It’s no secret that with any new technology, there’s bound to be some fine tuning needed. 5G has promised to deliver revolutionary changes across the world and since debuting in 2020, it seems that the U.S. is a bit behind the curve in deployment.
AT&T, Verizon, T-Mobile and DISH have made big promises and debuted grand plans for 5G, however it seems they’re all lacking in the ability to deploy 5G networks that will be comparable to both the size and performance of their 4G LTE networks. DISH is forced to make up a ton of ground by building out their own network since they’re the newest player to the table as a result of the T-Mobile and Sprint merger.
It’s hard pill to swallow considering manufacturers are already debuting 5G phones as the latest and greatest in the smartphone market. Unfortunately, it looks like that customers who purchased a 5G capable phone will just see a better 4G LTE experience, unless they’re lucky enough to live in an area with blanketed 5G coverage- all the while costing a lot more than previous phones.
With all the chatter about 5G hitting the U.S. in 2020, and the grand debut being a little lackluster, where does the blame to go for this? While it may be easy to blame carriers or the FCC, the biggest barrier for 5G in the U.S. is actually the airwaves- there simply aren’t enough for everyone.
In a worldwide race to 5G dominance, America’s FCC hasn’t been aggressively consolidating or high-band frequency spectrum for our nation’s cellular carriers. Instead, they’ve been banking on advancement on edge computing, network efficiency, AI and other core network technologies that would grant carriers the ability to do more, without needing more spectrum. Obviously, this hasn’t been the case.
The networks are already congested across the country and some markets like in rural America are vastly underserved even after 10 years of 4G development. Many point the finger at carriers due to the lack of investment in some of the U.S.’s most congested markets. They would need to increase backhaul capacity, increase the number of small cells and create better usage of the unlicensed spectrum- just to name a few things. However, when consumers ask for more data, the unanimous answer across the board is that 5G is the solution to our problems.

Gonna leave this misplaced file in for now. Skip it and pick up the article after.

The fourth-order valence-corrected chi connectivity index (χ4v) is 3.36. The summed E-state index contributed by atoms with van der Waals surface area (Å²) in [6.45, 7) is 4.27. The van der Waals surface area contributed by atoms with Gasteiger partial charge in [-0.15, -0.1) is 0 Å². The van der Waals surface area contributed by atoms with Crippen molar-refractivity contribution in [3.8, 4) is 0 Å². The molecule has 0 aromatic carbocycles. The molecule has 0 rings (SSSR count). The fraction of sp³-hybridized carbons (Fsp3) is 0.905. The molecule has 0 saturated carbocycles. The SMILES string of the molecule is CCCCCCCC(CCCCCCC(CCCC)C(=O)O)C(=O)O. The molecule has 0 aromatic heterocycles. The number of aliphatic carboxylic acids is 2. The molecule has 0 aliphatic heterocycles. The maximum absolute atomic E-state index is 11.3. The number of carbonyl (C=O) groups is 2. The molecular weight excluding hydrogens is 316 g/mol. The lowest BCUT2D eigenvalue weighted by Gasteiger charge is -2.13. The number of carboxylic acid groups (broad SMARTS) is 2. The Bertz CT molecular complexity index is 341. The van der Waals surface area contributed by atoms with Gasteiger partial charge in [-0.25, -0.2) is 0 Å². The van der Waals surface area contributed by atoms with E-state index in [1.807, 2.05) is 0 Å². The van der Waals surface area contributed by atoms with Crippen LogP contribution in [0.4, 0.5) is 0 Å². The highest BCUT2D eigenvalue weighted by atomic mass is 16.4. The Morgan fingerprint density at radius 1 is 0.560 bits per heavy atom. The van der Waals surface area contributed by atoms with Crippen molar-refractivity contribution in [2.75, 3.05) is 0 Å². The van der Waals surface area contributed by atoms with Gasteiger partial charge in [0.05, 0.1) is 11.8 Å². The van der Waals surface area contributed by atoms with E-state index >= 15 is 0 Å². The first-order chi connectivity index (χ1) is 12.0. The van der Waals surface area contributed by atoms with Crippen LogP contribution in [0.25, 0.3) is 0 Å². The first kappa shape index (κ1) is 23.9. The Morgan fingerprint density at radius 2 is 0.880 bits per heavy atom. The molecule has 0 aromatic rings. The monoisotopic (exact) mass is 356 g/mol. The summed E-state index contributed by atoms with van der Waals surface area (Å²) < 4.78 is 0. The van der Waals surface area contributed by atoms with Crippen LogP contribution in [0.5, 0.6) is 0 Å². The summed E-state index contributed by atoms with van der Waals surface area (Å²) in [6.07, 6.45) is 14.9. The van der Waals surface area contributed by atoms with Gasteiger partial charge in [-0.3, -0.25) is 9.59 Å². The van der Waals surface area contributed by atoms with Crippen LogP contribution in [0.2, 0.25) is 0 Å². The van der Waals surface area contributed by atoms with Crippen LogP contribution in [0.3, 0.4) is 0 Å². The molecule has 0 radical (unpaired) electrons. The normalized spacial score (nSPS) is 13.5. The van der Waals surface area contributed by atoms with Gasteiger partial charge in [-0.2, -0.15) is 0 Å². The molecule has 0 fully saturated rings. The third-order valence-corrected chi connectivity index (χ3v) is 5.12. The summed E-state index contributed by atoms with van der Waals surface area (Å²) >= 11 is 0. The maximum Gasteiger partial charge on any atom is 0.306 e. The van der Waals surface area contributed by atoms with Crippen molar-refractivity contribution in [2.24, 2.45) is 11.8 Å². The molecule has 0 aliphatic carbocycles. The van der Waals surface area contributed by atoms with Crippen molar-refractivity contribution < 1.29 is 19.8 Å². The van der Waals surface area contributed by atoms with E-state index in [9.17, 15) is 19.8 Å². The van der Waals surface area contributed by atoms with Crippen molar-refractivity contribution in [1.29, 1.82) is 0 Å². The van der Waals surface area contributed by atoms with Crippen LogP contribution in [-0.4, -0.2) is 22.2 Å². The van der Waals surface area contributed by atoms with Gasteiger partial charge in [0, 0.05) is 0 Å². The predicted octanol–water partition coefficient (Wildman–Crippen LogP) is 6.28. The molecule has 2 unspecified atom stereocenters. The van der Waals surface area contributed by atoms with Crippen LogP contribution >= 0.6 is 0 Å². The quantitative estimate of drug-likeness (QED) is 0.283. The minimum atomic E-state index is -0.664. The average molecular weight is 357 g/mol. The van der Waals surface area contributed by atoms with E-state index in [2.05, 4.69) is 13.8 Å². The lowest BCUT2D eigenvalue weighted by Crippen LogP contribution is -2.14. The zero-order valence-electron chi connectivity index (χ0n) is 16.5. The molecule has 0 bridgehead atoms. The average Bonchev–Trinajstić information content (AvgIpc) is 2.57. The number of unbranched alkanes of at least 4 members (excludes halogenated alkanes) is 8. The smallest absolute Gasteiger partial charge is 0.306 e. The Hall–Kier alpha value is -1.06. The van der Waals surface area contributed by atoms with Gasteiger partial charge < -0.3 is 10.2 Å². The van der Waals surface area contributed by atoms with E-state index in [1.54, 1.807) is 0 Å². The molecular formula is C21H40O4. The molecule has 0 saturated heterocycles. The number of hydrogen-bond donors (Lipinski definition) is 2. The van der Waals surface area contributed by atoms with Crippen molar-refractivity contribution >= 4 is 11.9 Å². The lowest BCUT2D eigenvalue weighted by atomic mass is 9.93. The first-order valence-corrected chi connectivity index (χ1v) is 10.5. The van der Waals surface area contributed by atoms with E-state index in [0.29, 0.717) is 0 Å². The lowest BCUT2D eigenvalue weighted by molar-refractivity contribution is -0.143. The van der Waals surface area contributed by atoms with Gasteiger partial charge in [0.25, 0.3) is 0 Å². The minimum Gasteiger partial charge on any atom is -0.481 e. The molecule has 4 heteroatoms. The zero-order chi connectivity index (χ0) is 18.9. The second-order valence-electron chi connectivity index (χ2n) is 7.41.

The biggest promise 5G is said to deliver is speed. Carriers face the big challenge of transferring the mass amounts of data that consumers are sending and receiving. Things like AR/VR, video streaming and online gaming and it’s only expected to grow over the next few years. The solution to this, is to have a network that has a high output capacity (high-band frequency) to transmit all of that data, freeing up the lower band frequencies for other data transmissions. Sounds great right? The issue though is that carriers would need an uninterrupted spectrum to do this. As it currently stands, there is no available spectrum in the U.S. that would meet these demands- unless you’re Sprint, who has real estate on this coveted spectrum. This is just one of the flaws exposed during the mass 5G rollout across the country.
Verizon’s mmWave 5G is only available to select areas, and unfortunately even their speeds aren’t delivering what was being promised in test environments. T-Mobile and AT&T have more widespread 5G coverage and are really only delivering faster 4G coverage rather than true 5G. Sprint’s 5G network showed promise however, with the merger with T-Mobile they haven’t fully deployed their network.
All of these issues at the current moment don’t have any big resolutions for consumers before 2022 and could take even longer than that.
4G LTE took time to come around both in the U.S. and around the world. And while everyone thought we could take the pains that we learned from deploying LTE and smoothly transition into 5G, it seems we’ve only discovered newer and potentially more complicated problems.
Source: Android Police